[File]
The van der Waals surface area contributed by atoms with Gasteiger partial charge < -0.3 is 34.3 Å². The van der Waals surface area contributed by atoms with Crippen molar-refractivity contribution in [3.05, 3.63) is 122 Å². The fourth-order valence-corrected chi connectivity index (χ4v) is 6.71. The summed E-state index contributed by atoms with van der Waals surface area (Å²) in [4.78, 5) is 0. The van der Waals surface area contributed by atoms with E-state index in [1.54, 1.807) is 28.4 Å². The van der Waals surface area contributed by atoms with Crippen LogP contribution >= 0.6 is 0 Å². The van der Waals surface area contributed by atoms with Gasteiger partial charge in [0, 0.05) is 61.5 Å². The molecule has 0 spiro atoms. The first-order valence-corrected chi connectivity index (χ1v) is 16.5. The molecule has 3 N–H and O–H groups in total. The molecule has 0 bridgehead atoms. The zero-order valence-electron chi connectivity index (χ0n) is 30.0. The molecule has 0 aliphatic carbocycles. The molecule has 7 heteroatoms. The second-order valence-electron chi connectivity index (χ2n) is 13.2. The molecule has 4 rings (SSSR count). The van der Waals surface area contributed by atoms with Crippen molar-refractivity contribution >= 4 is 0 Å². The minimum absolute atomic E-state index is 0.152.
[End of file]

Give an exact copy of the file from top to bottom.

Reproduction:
The van der Waals surface area contributed by atoms with Gasteiger partial charge < -0.3 is 34.3 Å². The van der Waals surface area contributed by atoms with Crippen molar-refractivity contribution in [3.05, 3.63) is 122 Å². The fourth-order valence-corrected chi connectivity index (χ4v) is 6.71. The summed E-state index contributed by atoms with van der Waals surface area (Å²) in [4.78, 5) is 0. The van der Waals surface area contributed by atoms with E-state index in [1.54, 1.807) is 28.4 Å². The van der Waals surface area contributed by atoms with Crippen LogP contribution >= 0.6 is 0 Å². The van der Waals surface area contributed by atoms with Gasteiger partial charge in [0, 0.05) is 61.5 Å². The molecule has 0 spiro atoms. The first-order valence-corrected chi connectivity index (χ1v) is 16.5. The molecule has 3 N–H and O–H groups in total. The molecule has 0 bridgehead atoms. The zero-order valence-electron chi connectivity index (χ0n) is 30.0. The molecule has 0 aliphatic carbocycles. The molecule has 7 heteroatoms. The second-order valence-electron chi connectivity index (χ2n) is 13.2. The molecule has 4 rings (SSSR count). The van der Waals surface area contributed by atoms with Crippen molar-refractivity contribution >= 4 is 0 Å². The minimum absolute atomic E-state index is 0.152.